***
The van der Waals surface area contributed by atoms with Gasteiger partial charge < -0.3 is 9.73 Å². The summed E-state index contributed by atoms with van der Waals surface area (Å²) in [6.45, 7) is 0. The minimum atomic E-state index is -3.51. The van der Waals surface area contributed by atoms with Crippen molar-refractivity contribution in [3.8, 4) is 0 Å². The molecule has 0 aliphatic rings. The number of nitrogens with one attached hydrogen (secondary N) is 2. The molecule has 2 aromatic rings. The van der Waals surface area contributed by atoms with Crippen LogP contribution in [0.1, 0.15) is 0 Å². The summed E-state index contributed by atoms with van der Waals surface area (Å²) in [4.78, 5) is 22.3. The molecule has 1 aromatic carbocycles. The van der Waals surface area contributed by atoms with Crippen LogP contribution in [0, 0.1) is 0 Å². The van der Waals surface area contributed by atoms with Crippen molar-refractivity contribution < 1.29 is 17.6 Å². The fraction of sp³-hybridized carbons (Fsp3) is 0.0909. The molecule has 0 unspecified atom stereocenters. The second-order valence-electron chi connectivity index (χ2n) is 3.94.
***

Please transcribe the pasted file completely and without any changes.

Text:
The van der Waals surface area contributed by atoms with Gasteiger partial charge < -0.3 is 9.73 Å². The summed E-state index contributed by atoms with van der Waals surface area (Å²) in [6.45, 7) is 0. The minimum atomic E-state index is -3.51. The van der Waals surface area contributed by atoms with Crippen molar-refractivity contribution in [3.8, 4) is 0 Å². The molecule has 0 aliphatic rings. The number of nitrogens with one attached hydrogen (secondary N) is 2. The molecule has 2 aromatic rings. The van der Waals surface area contributed by atoms with Crippen LogP contribution in [0.1, 0.15) is 0 Å². The summed E-state index contributed by atoms with van der Waals surface area (Å²) in [4.78, 5) is 22.3. The molecule has 1 aromatic carbocycles. The van der Waals surface area contributed by atoms with Crippen LogP contribution in [0, 0.1) is 0 Å². The van der Waals surface area contributed by atoms with Crippen molar-refractivity contribution < 1.29 is 17.6 Å². The fraction of sp³-hybridized carbons (Fsp3) is 0.0909. The molecule has 0 unspecified atom stereocenters. The second-order valence-electron chi connectivity index (χ2n) is 3.94.